3. Sex-Role Theory
A subtype of social learning, sex-role theory suggests that early sex-role socialization teaches boys to be the dominant partner, major wage earner, and head of the household, while women are socialized to accept male dominant relationships and taught to meet the needs of others through their main roles as wives and mothers. These roles may leave males and females vulnerable to becoming offenders and victims of marital violence. Most empirical studies have failed to validate a sex-role interpretation of marital violence (Hotaling and Sugarman 1986; Mihalic and Elliott 1997). Walker (1984), contrary to her original supposition, found no evidence in a clinical sample that battered women had traditional sex-role attitudes. Instead, they perceived themselves as more liberal; however, they perceived their mates as traditional. Her research suggested that the discordance in perceived sex roles might lead to conflict within the marriage and hence to marital violence. This hypothesis was tested by Coleman and Straus (1986), who found that equalitarian couples had the lowest rates of conflict and violence, while male- or female-dominant couples had the highest rates. Consensus about the legitimacy of the power structure reduced the rate of conflict and violence in male- or female-dominated families, but when conflict did occur in these families, it was associated with a much higher risk of violence than that of equalitarian families encountering the same level of conflict. This suggests that disagreement over sexrole orientations may be a bigger factor in marital aggression than the actual orientation held.
4. Is Aggression Generalizable?
A key element of social learning theory concerns its generalizability. Is violence learned in one context generalizable to other contexts? Social learning theory predicts a generalized pattern of learned aggression that may be modeled in both family and nonfamily relationships. Bandura (1971, 1973) proposes that aggressive models transmit general lessons, as well as specific ones, and that observers learn general aggressive strategies that go well beyond the specific modeled examples. The perspective of generalized modeling has much empirical support in both the family violence literature and the delinquency literature (McCloskey and Lichter 2003; Mihalic and Elliott 1997; Thornberry 1994). A review of twenty-three articles on the effects of observing parent aggression provided evidence that children observers are at risk for a variety of externalizing behaviors, including increased aggression at home and school and in the community (Fantuzzo and Lindquist 1989). The effects on child witnesses of domestic violence are not confined only to behavioral development, but also affect emotional development, although meta-analyses suggest that these links may be weak (Kitzman et al. 2003).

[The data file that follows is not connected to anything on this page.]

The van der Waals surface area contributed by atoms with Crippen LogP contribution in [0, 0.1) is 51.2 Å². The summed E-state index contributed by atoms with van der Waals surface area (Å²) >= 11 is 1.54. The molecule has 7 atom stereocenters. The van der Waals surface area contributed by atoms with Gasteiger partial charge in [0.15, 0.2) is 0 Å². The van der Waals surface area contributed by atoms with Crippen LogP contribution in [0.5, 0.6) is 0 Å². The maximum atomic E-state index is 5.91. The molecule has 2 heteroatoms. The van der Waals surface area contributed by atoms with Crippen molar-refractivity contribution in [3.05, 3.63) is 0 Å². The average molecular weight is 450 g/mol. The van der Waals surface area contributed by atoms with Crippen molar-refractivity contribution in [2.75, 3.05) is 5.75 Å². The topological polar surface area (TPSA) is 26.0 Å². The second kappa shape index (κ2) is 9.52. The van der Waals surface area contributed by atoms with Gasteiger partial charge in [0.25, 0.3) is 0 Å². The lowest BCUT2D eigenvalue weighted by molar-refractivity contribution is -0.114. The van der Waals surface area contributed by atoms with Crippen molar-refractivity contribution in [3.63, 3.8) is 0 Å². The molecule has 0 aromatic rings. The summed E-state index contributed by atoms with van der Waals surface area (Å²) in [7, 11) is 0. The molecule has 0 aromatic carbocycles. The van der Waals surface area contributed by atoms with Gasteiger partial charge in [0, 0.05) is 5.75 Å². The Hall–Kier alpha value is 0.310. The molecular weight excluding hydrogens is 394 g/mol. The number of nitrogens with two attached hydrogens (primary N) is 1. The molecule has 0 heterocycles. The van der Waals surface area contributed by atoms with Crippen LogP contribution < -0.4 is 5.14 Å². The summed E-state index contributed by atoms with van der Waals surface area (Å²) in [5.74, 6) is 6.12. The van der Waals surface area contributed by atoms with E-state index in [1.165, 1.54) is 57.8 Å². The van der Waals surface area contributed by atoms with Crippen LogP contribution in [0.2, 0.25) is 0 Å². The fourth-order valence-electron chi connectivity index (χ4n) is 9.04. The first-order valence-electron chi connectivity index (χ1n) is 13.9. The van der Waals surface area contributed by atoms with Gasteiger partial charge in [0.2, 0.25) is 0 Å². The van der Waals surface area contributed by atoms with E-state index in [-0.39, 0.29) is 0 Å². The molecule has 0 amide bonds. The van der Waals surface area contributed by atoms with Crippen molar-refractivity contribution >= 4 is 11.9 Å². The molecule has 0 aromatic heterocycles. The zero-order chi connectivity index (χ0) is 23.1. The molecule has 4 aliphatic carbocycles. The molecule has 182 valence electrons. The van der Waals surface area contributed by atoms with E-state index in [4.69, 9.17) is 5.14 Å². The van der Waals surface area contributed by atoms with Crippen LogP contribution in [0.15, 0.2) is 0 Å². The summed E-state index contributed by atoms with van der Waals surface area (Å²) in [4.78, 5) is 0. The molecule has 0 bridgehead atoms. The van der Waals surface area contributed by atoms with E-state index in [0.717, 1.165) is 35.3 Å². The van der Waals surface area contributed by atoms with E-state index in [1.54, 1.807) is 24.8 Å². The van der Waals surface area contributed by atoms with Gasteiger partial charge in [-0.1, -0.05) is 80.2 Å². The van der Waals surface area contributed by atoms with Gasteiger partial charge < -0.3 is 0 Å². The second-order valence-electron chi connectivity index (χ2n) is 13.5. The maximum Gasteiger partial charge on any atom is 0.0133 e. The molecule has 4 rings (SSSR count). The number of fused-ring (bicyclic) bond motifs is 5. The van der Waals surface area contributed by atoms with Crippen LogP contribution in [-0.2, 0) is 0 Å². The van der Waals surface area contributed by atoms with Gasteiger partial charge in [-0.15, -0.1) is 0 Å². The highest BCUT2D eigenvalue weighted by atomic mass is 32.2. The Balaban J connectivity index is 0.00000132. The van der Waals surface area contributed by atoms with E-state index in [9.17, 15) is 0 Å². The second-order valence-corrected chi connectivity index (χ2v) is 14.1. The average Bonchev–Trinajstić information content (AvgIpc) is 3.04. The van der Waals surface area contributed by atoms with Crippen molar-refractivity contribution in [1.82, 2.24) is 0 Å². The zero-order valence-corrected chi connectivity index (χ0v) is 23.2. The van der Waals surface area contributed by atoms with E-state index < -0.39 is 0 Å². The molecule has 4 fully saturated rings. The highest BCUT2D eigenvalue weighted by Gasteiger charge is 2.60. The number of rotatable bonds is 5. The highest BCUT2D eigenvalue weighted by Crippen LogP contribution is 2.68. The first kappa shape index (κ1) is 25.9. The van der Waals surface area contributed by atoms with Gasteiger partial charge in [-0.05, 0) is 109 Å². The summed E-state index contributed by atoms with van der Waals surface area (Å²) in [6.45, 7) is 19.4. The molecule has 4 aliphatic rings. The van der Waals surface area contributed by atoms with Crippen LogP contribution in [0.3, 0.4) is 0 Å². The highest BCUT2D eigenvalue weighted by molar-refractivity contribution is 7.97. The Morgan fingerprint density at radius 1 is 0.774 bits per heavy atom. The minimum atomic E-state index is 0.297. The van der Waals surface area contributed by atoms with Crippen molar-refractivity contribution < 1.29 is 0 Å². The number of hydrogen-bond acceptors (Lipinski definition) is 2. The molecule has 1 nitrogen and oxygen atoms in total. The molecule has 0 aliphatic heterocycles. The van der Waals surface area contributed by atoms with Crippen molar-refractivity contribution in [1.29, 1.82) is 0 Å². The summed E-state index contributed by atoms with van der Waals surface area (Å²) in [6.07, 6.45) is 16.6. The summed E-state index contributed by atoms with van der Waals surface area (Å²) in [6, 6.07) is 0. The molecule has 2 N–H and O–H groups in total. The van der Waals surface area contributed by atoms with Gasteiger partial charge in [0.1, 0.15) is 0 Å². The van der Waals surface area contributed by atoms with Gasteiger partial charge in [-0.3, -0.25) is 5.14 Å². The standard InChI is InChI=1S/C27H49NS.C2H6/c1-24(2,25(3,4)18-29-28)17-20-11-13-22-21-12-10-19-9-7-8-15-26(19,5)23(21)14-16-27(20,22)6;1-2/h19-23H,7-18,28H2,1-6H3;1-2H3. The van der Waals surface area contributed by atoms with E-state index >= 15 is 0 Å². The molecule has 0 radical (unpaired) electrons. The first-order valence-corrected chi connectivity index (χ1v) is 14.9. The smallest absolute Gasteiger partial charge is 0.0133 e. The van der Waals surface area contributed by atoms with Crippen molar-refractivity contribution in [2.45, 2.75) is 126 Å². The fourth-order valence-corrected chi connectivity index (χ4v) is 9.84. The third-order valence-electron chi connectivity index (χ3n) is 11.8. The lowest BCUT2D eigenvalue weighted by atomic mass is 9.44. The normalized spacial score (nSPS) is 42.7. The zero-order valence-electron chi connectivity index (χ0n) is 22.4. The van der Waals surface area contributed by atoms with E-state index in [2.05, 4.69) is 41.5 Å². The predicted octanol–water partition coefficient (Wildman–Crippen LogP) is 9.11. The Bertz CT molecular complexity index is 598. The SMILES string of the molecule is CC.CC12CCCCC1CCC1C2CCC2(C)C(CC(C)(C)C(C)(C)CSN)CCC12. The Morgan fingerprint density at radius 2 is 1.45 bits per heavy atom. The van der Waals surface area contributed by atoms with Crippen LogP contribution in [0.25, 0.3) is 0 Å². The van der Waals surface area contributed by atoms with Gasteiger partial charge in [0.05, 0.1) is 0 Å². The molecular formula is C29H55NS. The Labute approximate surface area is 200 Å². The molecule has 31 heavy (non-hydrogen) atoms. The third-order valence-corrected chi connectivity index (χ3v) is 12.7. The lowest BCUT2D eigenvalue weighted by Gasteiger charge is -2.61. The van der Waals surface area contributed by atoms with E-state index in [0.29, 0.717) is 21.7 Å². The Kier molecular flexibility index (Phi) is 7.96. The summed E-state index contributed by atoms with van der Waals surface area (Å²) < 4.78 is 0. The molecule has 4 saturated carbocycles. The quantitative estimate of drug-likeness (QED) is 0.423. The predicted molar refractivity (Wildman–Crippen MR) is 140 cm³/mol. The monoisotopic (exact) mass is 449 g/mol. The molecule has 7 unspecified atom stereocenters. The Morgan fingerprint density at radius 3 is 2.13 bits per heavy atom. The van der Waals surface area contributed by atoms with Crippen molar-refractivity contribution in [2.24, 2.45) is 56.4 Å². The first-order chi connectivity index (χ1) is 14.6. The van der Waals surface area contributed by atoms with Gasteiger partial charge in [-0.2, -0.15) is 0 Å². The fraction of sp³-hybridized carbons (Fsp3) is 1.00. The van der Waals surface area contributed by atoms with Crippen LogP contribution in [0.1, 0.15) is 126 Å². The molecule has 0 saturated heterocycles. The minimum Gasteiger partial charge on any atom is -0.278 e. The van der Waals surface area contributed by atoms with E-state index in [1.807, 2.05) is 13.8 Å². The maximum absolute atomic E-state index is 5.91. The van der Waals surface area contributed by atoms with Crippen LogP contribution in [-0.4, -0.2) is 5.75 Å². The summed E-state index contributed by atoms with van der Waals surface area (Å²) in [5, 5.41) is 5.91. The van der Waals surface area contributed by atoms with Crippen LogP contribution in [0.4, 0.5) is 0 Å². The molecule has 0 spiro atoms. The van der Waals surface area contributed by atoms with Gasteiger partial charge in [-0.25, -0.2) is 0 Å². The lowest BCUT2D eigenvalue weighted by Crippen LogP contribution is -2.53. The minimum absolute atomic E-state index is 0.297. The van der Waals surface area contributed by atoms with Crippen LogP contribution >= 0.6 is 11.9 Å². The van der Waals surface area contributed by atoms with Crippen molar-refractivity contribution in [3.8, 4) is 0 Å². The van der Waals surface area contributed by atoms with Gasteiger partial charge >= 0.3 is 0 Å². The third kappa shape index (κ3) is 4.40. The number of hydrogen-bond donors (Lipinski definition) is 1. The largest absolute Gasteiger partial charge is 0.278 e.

Data from the 1975 and 1985 National Family Violence Surveys and a 1972 university student survey demonstrated that children assaulted by parents were more violent toward brothers, sisters, parents, and persons outside the family. They were also more likely to be involved in property crimes and with the police (Hotaling, Straus, and Lincoln 1990). This study also found that adult offenders and victims of family assault had higher rates of violent and nonviolent crime outside the family. The relationship existed even with controls for socioeconomic class, gender, and severity of violence, although the relationship was, in general, stronger for males and blue-collar families. These authors suggest that it is not just the direct experience of being assaulted that leads to violence, but the experience of living in a multi-assaultive family (i.e., the highest rates of outside family violence were reported by those respondents who were from families where they witnessed violence between their parents and were directly assaulted by a parent). These findings suggest that there are common links in all types of violence.